You will not read the riddle, though you do the best you can do.


Paintings:  Portraits of Frances Sargant Osgood and Edgar Allen Poe.  Both portraits were painted by Osgood's husband, Samuel Stilllman Osgood.  Paintings are property of the New York Historical Society.

To Josephine

03 - 31 - 2015

From Napoleon Bonaparte to his wife Josephine.

Spring 1797 

To Josephine, 

I love you no longer; on the contrary, I detest you. you are a wretch, truly perverse, truly stupid, a real Cinderella. You never write to me at all, you do not love your husband; you know the pleasure that your letters give him yet you cannot even manage to write him half a dozen lines, dashed off in a moment! What then do you do all day, Madame? What business is so vital that it robs you of the time to write to your faithful lover? What attachment can be stifling and pushing aside the love, the tender and constant love which you promised him? Who can this wonderful new lover be who takes up your every moment, rules your days and prevents you from devoting your attention to your husband?

Beware, Josephine; one fine night the doors will be broken down and there I shall be. In truth, I am worried, my love, to have no news from you; write me a four page letter instantly made up from those delightful words which fill my heart with emotion and joy. I hope to hold you in my arms before long, when I shall lavish upon you a million kisses, burning as the equatorial sun.


Artwork:  "Napoleon and Josephine," Harold Piffar


Shakespeare Sonnet 116

03 - 24 - 2015

By William Shakespeare

Let me not to the marriage of true minds
Admit impediments. Love is not love
Which alters when it alteration finds,
Or bends with the remover to remove:
O no; it is an ever-fixed mark, 
That looks on tempests, and is never shaken;
It is the star to every wandering bark,
Whose worth's unknown, although his height be taken.
Love's not Time's fool, though rosy lips and cheeks 
Within his bending sickle's compass come; 
Love alters not with his brief hours and weeks, 
But bears it out even to the edge of doom.
If this be error and upon me proved,
I never writ, nor no man ever loved. 

Not "The Scream"

03 - 17 - 2015

Norwegian painter and print maker, Edvard Munch, is best known for his famous work "The Scream."  However, housed in The Munch Museum in Oslo is another more sensual painting that joins "The Scream" in Munch's series of paintings entitled "The Freize of Life." Painted in 1897, "The Kiss" shows two lovers in a passionate kiss, with their faces merged together as one.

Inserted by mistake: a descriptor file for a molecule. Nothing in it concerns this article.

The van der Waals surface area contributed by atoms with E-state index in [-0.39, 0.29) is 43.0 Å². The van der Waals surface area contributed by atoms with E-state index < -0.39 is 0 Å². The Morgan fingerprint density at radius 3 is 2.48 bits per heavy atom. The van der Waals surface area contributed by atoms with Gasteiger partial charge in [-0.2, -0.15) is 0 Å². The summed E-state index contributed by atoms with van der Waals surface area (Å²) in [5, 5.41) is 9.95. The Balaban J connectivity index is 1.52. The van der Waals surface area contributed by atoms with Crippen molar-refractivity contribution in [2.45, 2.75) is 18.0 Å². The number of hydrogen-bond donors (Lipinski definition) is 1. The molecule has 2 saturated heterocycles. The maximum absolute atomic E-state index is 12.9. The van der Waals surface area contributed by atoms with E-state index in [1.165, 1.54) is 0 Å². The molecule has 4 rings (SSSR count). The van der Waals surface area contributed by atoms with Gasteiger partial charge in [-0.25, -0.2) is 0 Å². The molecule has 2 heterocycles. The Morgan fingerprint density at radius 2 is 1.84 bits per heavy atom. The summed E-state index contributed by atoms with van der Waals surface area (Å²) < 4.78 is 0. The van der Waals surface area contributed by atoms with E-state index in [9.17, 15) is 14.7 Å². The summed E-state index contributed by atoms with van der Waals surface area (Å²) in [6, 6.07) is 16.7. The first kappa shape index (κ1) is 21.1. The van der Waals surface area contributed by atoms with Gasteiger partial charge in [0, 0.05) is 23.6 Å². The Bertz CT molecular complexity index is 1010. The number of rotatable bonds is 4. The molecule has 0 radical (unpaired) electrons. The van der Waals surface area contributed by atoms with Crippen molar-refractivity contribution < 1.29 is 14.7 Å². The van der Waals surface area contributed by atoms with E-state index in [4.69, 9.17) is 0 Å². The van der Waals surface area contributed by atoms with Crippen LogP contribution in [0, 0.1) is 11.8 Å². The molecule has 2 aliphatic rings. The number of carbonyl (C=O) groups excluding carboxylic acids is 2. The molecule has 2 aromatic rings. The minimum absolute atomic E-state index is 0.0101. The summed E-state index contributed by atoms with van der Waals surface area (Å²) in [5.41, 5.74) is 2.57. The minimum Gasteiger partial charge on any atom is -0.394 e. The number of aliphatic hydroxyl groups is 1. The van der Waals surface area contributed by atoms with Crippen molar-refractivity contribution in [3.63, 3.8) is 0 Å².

Big Mike

03 - 10 - 2015

January 31, 2015
These are notes I wrote to myself after talking to Big Mike, approximately 3 weeks before he passed away.  We had the absolute BEST conversation.  I asked him if I could fly to Tampa to see him.  He said “Nanny, why don’t you wait ‘till I get home?  It will be a nicer place to visit…and you and Janie can go to dinner together.” He was so optimistic. I thought I’d have a chance to put these thoughts in a letter to him and see him again. 
I want to share these notes with you.  You will find the present/past tenses mixed.  I didn’t want to send a letter as if his life was “done.”   Here goes……  
Big Mike:
I know that your health is precarious now.  I also know what the doctors say and I’m going to choose not to believe them.  However, just in case they know more than I do, I’m taking this opportunity to tell you some things.
You are the poster child for ethics, integrity and character.  Never once have I even thought of questioning your motives.  That speaks volumes about you and the person you are. 
I want you to know how much I respect you.  At first, you intimidated the shite out of me.  You were so strong, determined and forthright.   However, as I grew to know you, I found myself looking to you for your comments and approval.  I’ll never forget showing you my balance sheet for the company, after the first 6 months I was in business.  You looked at it, grinned and said “nice Nanny!”
I love the way you recognize your passions in your life….the hunting, fishing, golf and tennis.  All the things you love, you do.  You’re not like most people who sit there and think about what they like to do, or what they wish they would do, or how they plan to eventually do it.  You simply make a decision and do it!  For that, I admire and respect you and am just a wee bit jealous/envious of you.